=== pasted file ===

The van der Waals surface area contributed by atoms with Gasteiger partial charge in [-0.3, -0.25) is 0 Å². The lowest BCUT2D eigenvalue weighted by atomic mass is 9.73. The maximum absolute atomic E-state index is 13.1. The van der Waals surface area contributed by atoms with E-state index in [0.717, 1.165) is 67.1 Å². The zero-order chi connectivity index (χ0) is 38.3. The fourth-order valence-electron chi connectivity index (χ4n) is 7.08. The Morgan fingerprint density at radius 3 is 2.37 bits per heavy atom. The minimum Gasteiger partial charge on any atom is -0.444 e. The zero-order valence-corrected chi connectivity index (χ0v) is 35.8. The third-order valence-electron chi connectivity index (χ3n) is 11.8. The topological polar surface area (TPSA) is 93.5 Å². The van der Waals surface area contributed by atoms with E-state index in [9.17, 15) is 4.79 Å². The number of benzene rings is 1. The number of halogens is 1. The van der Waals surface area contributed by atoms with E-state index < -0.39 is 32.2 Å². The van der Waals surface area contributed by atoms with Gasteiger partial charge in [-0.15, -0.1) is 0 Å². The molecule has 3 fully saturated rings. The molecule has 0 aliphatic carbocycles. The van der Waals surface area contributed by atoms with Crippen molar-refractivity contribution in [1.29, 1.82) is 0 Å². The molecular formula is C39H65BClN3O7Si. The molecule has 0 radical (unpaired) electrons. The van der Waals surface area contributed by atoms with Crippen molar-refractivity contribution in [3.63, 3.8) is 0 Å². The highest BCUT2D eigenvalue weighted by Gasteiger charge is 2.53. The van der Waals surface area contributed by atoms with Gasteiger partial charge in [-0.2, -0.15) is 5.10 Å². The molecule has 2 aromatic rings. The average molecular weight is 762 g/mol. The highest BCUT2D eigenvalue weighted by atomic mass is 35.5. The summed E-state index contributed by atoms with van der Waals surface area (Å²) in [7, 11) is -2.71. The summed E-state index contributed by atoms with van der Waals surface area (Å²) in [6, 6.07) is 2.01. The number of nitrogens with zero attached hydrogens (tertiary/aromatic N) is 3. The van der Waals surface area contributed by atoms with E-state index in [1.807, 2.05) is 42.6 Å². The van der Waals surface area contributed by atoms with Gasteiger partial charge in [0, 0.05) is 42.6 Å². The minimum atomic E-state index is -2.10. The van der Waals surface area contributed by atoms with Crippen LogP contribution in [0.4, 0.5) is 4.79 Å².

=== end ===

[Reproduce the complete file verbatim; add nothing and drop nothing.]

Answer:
The van der Waals surface area contributed by atoms with Gasteiger partial charge in [-0.3, -0.25) is 0 Å². The lowest BCUT2D eigenvalue weighted by atomic mass is 9.73. The maximum absolute atomic E-state index is 13.1. The van der Waals surface area contributed by atoms with E-state index in [0.717, 1.165) is 67.1 Å². The zero-order chi connectivity index (χ0) is 38.3. The fourth-order valence-electron chi connectivity index (χ4n) is 7.08. The Morgan fingerprint density at radius 3 is 2.37 bits per heavy atom. The minimum Gasteiger partial charge on any atom is -0.444 e. The zero-order valence-corrected chi connectivity index (χ0v) is 35.8. The third-order valence-electron chi connectivity index (χ3n) is 11.8. The topological polar surface area (TPSA) is 93.5 Å². The van der Waals surface area contributed by atoms with E-state index in [9.17, 15) is 4.79 Å². The number of benzene rings is 1. The number of halogens is 1. The van der Waals surface area contributed by atoms with E-state index < -0.39 is 32.2 Å². The van der Waals surface area contributed by atoms with Gasteiger partial charge in [-0.15, -0.1) is 0 Å². The molecule has 3 fully saturated rings. The molecule has 0 aliphatic carbocycles. The van der Waals surface area contributed by atoms with Crippen molar-refractivity contribution in [1.29, 1.82) is 0 Å². The molecular formula is C39H65BClN3O7Si. The molecule has 0 radical (unpaired) electrons. The van der Waals surface area contributed by atoms with Crippen molar-refractivity contribution in [3.63, 3.8) is 0 Å². The highest BCUT2D eigenvalue weighted by Gasteiger charge is 2.53. The van der Waals surface area contributed by atoms with Gasteiger partial charge in [-0.2, -0.15) is 5.10 Å². The molecule has 2 aromatic rings. The average molecular weight is 762 g/mol. The highest BCUT2D eigenvalue weighted by atomic mass is 35.5. The summed E-state index contributed by atoms with van der Waals surface area (Å²) in [7, 11) is -2.71. The summed E-state index contributed by atoms with van der Waals surface area (Å²) in [6, 6.07) is 2.01. The number of nitrogens with zero attached hydrogens (tertiary/aromatic N) is 3. The van der Waals surface area contributed by atoms with E-state index in [1.807, 2.05) is 42.6 Å². The van der Waals surface area contributed by atoms with Gasteiger partial charge in [0, 0.05) is 42.6 Å². The minimum atomic E-state index is -2.10. The van der Waals surface area contributed by atoms with Crippen LogP contribution in [0.4, 0.5) is 4.79 Å².